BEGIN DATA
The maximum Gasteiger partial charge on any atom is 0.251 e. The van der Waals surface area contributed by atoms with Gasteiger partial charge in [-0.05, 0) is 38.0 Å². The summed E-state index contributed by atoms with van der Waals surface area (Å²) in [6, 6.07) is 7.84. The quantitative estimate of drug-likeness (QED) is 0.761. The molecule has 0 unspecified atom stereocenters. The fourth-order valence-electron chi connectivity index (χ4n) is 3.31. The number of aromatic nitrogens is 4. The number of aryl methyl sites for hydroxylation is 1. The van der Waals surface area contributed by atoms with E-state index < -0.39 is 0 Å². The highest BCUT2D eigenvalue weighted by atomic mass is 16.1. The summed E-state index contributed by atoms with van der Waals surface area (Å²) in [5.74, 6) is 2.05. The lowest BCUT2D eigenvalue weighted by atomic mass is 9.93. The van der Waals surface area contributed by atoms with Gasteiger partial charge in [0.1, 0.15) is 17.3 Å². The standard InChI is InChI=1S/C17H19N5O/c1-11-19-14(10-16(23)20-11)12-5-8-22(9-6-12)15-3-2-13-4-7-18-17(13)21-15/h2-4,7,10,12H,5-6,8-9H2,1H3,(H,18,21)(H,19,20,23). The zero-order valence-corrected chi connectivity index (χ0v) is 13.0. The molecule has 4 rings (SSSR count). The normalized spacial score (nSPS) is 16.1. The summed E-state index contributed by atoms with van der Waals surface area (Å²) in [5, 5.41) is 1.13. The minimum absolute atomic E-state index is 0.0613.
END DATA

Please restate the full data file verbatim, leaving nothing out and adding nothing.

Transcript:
The maximum Gasteiger partial charge on any atom is 0.251 e. The van der Waals surface area contributed by atoms with Gasteiger partial charge in [-0.05, 0) is 38.0 Å². The summed E-state index contributed by atoms with van der Waals surface area (Å²) in [6, 6.07) is 7.84. The quantitative estimate of drug-likeness (QED) is 0.761. The molecule has 0 unspecified atom stereocenters. The fourth-order valence-electron chi connectivity index (χ4n) is 3.31. The number of aromatic nitrogens is 4. The number of aryl methyl sites for hydroxylation is 1. The van der Waals surface area contributed by atoms with E-state index < -0.39 is 0 Å². The highest BCUT2D eigenvalue weighted by atomic mass is 16.1. The summed E-state index contributed by atoms with van der Waals surface area (Å²) in [5.74, 6) is 2.05. The lowest BCUT2D eigenvalue weighted by atomic mass is 9.93. The van der Waals surface area contributed by atoms with Gasteiger partial charge in [0.1, 0.15) is 17.3 Å². The standard InChI is InChI=1S/C17H19N5O/c1-11-19-14(10-16(23)20-11)12-5-8-22(9-6-12)15-3-2-13-4-7-18-17(13)21-15/h2-4,7,10,12H,5-6,8-9H2,1H3,(H,18,21)(H,19,20,23). The zero-order valence-corrected chi connectivity index (χ0v) is 13.0. The molecule has 4 rings (SSSR count). The normalized spacial score (nSPS) is 16.1. The summed E-state index contributed by atoms with van der Waals surface area (Å²) in [5, 5.41) is 1.13. The minimum absolute atomic E-state index is 0.0613.